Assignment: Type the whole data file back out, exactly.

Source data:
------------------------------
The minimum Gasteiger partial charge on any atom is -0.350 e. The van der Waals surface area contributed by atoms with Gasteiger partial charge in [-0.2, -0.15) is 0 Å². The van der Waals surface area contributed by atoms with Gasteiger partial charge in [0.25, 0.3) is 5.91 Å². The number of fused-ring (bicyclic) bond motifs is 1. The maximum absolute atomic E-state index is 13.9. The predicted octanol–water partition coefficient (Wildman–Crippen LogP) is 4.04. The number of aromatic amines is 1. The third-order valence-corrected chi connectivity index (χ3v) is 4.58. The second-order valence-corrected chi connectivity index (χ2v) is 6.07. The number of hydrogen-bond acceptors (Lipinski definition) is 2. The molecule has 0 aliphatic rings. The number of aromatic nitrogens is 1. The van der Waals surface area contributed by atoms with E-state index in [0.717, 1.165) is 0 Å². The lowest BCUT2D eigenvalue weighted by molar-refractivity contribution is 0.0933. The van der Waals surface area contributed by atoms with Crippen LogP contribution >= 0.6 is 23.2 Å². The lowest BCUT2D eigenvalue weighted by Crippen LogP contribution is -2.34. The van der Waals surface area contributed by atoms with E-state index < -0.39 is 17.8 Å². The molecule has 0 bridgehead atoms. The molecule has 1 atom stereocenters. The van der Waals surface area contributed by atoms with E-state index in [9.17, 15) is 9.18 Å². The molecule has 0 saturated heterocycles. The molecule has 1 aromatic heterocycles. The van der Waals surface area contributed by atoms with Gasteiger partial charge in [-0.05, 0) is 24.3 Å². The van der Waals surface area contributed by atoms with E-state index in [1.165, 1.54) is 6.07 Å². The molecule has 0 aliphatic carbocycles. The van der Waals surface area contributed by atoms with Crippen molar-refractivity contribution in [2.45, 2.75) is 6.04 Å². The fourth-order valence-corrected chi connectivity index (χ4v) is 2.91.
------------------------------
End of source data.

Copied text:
The minimum Gasteiger partial charge on any atom is -0.350 e. The van der Waals surface area contributed by atoms with Gasteiger partial charge in [-0.2, -0.15) is 0 Å². The van der Waals surface area contributed by atoms with Gasteiger partial charge in [0.25, 0.3) is 5.91 Å². The number of fused-ring (bicyclic) bond motifs is 1. The maximum absolute atomic E-state index is 13.9. The predicted octanol–water partition coefficient (Wildman–Crippen LogP) is 4.04. The number of aromatic amines is 1. The third-order valence-corrected chi connectivity index (χ3v) is 4.58. The second-order valence-corrected chi connectivity index (χ2v) is 6.07. The number of hydrogen-bond acceptors (Lipinski definition) is 2. The molecule has 0 aliphatic rings. The number of aromatic nitrogens is 1. The van der Waals surface area contributed by atoms with E-state index in [0.717, 1.165) is 0 Å². The lowest BCUT2D eigenvalue weighted by molar-refractivity contribution is 0.0933. The van der Waals surface area contributed by atoms with Crippen LogP contribution >= 0.6 is 23.2 Å². The lowest BCUT2D eigenvalue weighted by Crippen LogP contribution is -2.34. The van der Waals surface area contributed by atoms with E-state index < -0.39 is 17.8 Å². The molecule has 0 bridgehead atoms. The molecule has 1 atom stereocenters. The van der Waals surface area contributed by atoms with E-state index in [9.17, 15) is 9.18 Å². The molecule has 0 saturated heterocycles. The molecule has 1 aromatic heterocycles. The van der Waals surface area contributed by atoms with Gasteiger partial charge in [-0.05, 0) is 24.3 Å². The van der Waals surface area contributed by atoms with E-state index in [1.165, 1.54) is 6.07 Å². The molecule has 0 aliphatic carbocycles. The van der Waals surface area contributed by atoms with Crippen molar-refractivity contribution in [2.45, 2.75) is 6.04 Å². The fourth-order valence-corrected chi connectivity index (χ4v) is 2.91.